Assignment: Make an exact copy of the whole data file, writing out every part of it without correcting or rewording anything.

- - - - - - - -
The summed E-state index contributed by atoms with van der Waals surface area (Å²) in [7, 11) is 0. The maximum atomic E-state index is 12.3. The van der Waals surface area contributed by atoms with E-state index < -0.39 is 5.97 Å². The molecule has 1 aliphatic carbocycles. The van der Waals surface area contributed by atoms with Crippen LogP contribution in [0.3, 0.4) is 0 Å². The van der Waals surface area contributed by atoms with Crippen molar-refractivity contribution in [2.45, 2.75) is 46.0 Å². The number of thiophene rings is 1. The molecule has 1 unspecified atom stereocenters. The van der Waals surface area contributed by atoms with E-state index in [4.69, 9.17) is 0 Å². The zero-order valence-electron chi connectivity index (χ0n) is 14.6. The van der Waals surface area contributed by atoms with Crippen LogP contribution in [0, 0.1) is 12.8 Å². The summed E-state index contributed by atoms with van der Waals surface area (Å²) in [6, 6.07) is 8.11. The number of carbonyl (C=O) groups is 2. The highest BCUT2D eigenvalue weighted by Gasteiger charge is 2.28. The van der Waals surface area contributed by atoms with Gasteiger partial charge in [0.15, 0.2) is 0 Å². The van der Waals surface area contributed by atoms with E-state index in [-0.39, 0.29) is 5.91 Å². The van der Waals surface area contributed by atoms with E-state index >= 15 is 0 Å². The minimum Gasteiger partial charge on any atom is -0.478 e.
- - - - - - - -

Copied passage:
The summed E-state index contributed by atoms with van der Waals surface area (Å²) in [7, 11) is 0. The maximum atomic E-state index is 12.3. The van der Waals surface area contributed by atoms with E-state index < -0.39 is 5.97 Å². The molecule has 1 aliphatic carbocycles. The van der Waals surface area contributed by atoms with Crippen LogP contribution in [0.3, 0.4) is 0 Å². The van der Waals surface area contributed by atoms with Crippen molar-refractivity contribution in [2.45, 2.75) is 46.0 Å². The number of thiophene rings is 1. The molecule has 1 unspecified atom stereocenters. The van der Waals surface area contributed by atoms with E-state index in [4.69, 9.17) is 0 Å². The zero-order valence-electron chi connectivity index (χ0n) is 14.6. The van der Waals surface area contributed by atoms with Crippen LogP contribution in [0, 0.1) is 12.8 Å². The summed E-state index contributed by atoms with van der Waals surface area (Å²) in [6, 6.07) is 8.11. The number of carbonyl (C=O) groups is 2. The highest BCUT2D eigenvalue weighted by Gasteiger charge is 2.28. The van der Waals surface area contributed by atoms with Gasteiger partial charge in [0.15, 0.2) is 0 Å². The van der Waals surface area contributed by atoms with E-state index in [-0.39, 0.29) is 5.91 Å². The van der Waals surface area contributed by atoms with E-state index >= 15 is 0 Å². The minimum Gasteiger partial charge on any atom is -0.478 e.